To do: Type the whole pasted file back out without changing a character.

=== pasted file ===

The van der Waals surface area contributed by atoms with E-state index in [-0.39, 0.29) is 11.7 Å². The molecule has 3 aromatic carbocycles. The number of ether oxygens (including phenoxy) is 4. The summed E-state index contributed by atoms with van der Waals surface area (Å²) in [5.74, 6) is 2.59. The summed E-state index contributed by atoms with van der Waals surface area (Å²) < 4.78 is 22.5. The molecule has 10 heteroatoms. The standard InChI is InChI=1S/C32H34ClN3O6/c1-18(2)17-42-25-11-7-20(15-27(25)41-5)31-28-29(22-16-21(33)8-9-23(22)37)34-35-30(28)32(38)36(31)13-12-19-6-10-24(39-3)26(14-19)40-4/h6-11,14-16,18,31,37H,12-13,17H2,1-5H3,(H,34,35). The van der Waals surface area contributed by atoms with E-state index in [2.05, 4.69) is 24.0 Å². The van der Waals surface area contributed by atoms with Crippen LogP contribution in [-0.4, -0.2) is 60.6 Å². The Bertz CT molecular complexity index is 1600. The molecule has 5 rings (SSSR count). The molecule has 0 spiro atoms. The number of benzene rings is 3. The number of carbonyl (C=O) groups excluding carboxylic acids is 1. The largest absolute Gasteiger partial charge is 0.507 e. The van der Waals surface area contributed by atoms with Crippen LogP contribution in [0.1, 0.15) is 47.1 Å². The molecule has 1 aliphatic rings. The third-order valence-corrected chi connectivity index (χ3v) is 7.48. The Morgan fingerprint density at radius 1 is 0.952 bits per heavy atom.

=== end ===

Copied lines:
The van der Waals surface area contributed by atoms with E-state index in [-0.39, 0.29) is 11.7 Å². The molecule has 3 aromatic carbocycles. The number of ether oxygens (including phenoxy) is 4. The summed E-state index contributed by atoms with van der Waals surface area (Å²) in [5.74, 6) is 2.59. The summed E-state index contributed by atoms with van der Waals surface area (Å²) < 4.78 is 22.5. The molecule has 10 heteroatoms. The standard InChI is InChI=1S/C32H34ClN3O6/c1-18(2)17-42-25-11-7-20(15-27(25)41-5)31-28-29(22-16-21(33)8-9-23(22)37)34-35-30(28)32(38)36(31)13-12-19-6-10-24(39-3)26(14-19)40-4/h6-11,14-16,18,31,37H,12-13,17H2,1-5H3,(H,34,35). The van der Waals surface area contributed by atoms with E-state index in [2.05, 4.69) is 24.0 Å². The van der Waals surface area contributed by atoms with Crippen LogP contribution in [-0.4, -0.2) is 60.6 Å². The Bertz CT molecular complexity index is 1600. The molecule has 5 rings (SSSR count). The molecule has 0 spiro atoms. The number of benzene rings is 3. The number of carbonyl (C=O) groups excluding carboxylic acids is 1. The largest absolute Gasteiger partial charge is 0.507 e. The van der Waals surface area contributed by atoms with Crippen LogP contribution in [0.1, 0.15) is 47.1 Å². The molecule has 1 aliphatic rings. The third-order valence-corrected chi connectivity index (χ3v) is 7.48. The Morgan fingerprint density at radius 1 is 0.952 bits per heavy atom.